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Melanoma was defined as a characteristically pigmented primary tumor whose use came in by 1838. Memorably, a Journal instituted in the following decade has provided materials for a series written up personally. In sum, the present paper describes an interesting group garnered from that Journal before 1900.
Keywords: Melanoma; Metastasis; Miscellany; History
The notable Merriam-Webster's Collegiate Dictionary  defined melanoma as a characteristically pigmented growth that was named in 1838. A decade later, a group of pathologists founded a Journal in London . Now, the author noticed that Willis  tended to cite historical cases from it in his weighty work, "The Spread of Tumours in the Human Body." Therefore, it remained for me to personally follow suit. So far, my series has featured such organs as the pancreas adrenal glands  and kidney . Consequently, this last contribution focuses on miscellaneous metastases.
The cranial nerves stand out as a group which Ogle  grasped thus:
Moreover, a quantity of black deposit was found amidst the nervous fibres composing the seventh and ninth pairs of cranial nerves on each side, passing with them into their respective auditory and jugular openings, but only to a slight extent. Much of this deposit, in connexion with the nerves, was capable of being entirely removed by maceration in water for a few hours, and was obviously only connected with the delicate connective tissue uniting the various nerve filaments.
Close by was the attacked dura mater that Target  described as being near the original left orbit tumor. Next, Fagge
 featured the prostate in passing. Also to be noted was White's
 own words thus: "The growth had grown into the primary
division of the portal vein to the right lobe, but not nearly enough to occlude it."
Still on veins, there was the observation of Mackenzie  as follows: "There is seen here and there in the walls of the left pulmonary vein a firm, flattened, greyish-black or dirty-white nodule about the size of an almond." He also observed that both sides of the diaphragm were studded with cancer bodies. Furthermore, he spotted that "the wall of the gall-bladder, and common bile-duct have here and there clusters of black, firm, pedunculated, seal-like bodies, from the size of pin-point to that of split-peas." Not finished, he added the surfaces of the omenta as well as otherorgans thus:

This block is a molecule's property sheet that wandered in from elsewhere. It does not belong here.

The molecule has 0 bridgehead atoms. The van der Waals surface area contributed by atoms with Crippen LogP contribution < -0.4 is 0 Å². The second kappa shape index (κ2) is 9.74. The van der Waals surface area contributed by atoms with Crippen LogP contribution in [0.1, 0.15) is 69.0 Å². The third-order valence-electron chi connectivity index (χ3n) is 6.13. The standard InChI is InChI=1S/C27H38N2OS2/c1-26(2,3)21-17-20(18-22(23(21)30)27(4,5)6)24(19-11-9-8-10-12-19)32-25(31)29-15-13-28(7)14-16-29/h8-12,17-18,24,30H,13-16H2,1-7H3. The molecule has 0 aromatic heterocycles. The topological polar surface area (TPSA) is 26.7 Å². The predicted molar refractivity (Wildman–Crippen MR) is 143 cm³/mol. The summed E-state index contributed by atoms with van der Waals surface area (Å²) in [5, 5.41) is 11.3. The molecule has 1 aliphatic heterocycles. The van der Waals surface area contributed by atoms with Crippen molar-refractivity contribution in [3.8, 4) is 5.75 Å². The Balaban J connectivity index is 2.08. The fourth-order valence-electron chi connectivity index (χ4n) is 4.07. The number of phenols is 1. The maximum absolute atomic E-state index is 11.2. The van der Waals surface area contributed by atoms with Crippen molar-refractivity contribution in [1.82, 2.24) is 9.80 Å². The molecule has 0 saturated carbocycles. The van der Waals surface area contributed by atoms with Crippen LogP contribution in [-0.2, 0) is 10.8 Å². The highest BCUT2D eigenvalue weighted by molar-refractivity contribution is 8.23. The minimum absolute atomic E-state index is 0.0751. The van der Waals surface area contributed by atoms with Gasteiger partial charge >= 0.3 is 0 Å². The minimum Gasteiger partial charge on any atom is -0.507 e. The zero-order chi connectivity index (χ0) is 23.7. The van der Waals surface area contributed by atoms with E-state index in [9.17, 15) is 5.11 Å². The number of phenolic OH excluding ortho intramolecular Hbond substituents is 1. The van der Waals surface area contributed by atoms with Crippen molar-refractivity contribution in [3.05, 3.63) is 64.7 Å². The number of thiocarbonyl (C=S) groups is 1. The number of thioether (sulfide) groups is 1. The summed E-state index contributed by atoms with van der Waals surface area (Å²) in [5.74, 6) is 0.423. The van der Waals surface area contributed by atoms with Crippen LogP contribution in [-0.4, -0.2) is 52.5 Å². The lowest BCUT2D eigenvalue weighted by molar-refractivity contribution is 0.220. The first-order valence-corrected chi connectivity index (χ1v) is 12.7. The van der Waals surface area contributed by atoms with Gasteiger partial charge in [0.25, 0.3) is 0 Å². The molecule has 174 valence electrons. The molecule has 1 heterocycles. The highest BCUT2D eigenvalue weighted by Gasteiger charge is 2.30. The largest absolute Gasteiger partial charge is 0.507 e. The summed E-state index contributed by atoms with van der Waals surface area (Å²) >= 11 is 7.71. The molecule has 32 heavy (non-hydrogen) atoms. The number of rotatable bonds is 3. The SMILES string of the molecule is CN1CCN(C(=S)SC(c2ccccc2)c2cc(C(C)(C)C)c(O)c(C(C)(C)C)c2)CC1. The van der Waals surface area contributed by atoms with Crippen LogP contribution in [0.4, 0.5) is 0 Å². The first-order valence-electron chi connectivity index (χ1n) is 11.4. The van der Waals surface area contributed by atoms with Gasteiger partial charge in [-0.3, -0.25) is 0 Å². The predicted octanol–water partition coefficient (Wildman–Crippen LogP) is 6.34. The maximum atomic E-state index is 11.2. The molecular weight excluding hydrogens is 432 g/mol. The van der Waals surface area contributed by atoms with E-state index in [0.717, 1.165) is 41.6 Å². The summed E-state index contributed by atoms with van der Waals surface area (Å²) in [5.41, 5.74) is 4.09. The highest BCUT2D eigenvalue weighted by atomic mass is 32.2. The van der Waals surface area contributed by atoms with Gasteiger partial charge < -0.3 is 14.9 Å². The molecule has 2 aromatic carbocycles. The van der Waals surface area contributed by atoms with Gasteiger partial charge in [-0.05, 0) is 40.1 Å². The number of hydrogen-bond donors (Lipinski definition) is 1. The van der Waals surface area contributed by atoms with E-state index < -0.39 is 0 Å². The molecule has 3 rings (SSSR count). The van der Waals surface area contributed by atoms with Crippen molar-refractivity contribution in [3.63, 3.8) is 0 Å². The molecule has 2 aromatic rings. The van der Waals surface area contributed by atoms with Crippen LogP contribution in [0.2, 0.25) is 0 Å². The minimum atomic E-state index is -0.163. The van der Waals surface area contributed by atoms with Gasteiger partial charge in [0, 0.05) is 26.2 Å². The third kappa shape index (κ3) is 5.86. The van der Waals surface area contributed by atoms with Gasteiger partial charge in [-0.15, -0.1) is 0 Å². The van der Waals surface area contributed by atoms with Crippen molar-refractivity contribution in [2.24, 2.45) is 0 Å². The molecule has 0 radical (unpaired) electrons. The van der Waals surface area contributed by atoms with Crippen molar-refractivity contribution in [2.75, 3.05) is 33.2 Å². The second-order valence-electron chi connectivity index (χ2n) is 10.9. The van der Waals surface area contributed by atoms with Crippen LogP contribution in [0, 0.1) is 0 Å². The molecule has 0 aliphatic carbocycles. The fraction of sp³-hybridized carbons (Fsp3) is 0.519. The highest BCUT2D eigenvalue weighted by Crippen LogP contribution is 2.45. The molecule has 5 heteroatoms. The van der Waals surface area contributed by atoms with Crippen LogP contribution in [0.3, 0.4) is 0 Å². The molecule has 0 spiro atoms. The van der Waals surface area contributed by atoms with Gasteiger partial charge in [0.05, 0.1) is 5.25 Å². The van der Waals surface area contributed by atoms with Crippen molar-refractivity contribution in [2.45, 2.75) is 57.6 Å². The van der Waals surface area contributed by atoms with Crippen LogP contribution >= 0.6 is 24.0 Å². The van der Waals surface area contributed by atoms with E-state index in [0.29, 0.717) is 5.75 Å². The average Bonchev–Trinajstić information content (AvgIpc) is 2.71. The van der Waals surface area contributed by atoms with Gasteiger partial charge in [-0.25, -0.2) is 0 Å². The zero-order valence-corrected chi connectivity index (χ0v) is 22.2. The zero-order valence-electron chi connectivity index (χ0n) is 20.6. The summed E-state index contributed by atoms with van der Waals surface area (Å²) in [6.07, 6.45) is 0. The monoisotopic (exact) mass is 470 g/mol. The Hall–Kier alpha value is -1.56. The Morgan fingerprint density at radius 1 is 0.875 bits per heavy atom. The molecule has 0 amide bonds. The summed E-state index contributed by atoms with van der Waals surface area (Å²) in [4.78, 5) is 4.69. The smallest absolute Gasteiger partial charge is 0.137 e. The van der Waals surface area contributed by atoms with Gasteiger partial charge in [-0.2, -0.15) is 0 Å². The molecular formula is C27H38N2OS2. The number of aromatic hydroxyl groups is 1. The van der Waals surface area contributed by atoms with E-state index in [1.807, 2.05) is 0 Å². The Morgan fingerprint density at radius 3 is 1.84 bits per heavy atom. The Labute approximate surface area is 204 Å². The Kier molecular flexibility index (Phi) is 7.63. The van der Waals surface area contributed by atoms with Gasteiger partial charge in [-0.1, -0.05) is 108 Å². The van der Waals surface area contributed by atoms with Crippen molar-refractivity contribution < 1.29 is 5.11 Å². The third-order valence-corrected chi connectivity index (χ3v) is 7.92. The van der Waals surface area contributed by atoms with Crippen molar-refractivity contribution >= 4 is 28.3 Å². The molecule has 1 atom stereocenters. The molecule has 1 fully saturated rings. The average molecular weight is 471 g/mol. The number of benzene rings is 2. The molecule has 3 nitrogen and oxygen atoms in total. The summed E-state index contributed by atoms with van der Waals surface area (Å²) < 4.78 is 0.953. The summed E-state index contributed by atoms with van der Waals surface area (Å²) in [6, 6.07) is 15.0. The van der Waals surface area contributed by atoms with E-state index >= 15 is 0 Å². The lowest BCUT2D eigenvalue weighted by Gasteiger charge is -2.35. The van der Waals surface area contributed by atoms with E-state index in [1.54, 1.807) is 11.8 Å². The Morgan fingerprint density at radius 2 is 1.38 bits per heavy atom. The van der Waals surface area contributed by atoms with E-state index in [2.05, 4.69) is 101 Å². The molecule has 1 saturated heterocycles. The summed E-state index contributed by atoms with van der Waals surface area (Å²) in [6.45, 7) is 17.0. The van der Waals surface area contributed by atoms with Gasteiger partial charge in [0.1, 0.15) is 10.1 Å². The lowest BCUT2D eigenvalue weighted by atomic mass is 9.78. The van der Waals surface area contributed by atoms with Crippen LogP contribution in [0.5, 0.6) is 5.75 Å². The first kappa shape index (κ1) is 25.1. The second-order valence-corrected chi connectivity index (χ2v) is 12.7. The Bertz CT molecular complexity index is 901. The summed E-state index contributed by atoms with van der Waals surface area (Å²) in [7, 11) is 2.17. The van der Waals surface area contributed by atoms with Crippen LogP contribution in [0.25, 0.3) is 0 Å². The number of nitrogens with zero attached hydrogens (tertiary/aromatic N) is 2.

Prostate is exceeding hard, and on section is cram full of greyish-white solid bodies, about the size of a No. 5 shot
Right testis, the only one examined, has blackish-grey spot the size of a split pea in its substance. Thyroid is hard and firm, and the right lobe considerably larger than the left. The surface is nodulated but smooth. On section it seems as if made up of greyish-white nodules, the size of small peas. Near the periphery of the right lobe they have a slaty-grey appearance. The upper part of the left lobe is occupied by a circumscribed, firm, fatty- looking mass. The isthmus is reddish and apparently normal.
Incidentally, his acknowledgement went nicely as follows: "I am indebted to Professor Greenfield for making and staining the sections that so beautifully illustrate this case."
The beautiful description of the omentum needs to be added by Legg  who wrote that it is folded up below the colon, but can be stretched out; it "is then seen to be made up of thousands of small whitish tumours the size of hempseeds; there are some few larger, the size of a pigeon's egg, but the greater number are small."
It is remarkable that descriptions were written not in inches, let alone in centimetres, but with apt home-stead and farm-land materials respectively. They were almond, seal-like, pin-point, split-peas, No. 5 shot, hempseeds, and pigeon's egg. Nevertheless, I am persuaded that they satisfied the practical lesson of the great German Pathologist, Julius Cohnheim,  namely, that autopsies help in tracing Nature's foot-steps.
Indeed, Godlee  himself supplied an apt attitude as follows:
In conclusion I would say that these pigmented tumours, when they fall in our way, are worthy of very careful observation. We are able to detect the first appearance of a new growth in any part, and it is evidently these very minute ones which afford the best opportunity of studying the method of development of this particular disease, and probably of throwing light of the origin and progress of sarcomata in general.
To generalize here, similar data were not included in a recent historical review of Pigment Cell Biology, which was subtitled "THE EARLIEST STUDIES: PRE 1900  Of course, the present paper is in line with what Kuphal and Bosserhoff  described as recent progress in understanding the pathology of malignant melanoma. Indeed, there is now progress along the lines of molecular and genetic diversity in the metastatic progress of melanoma .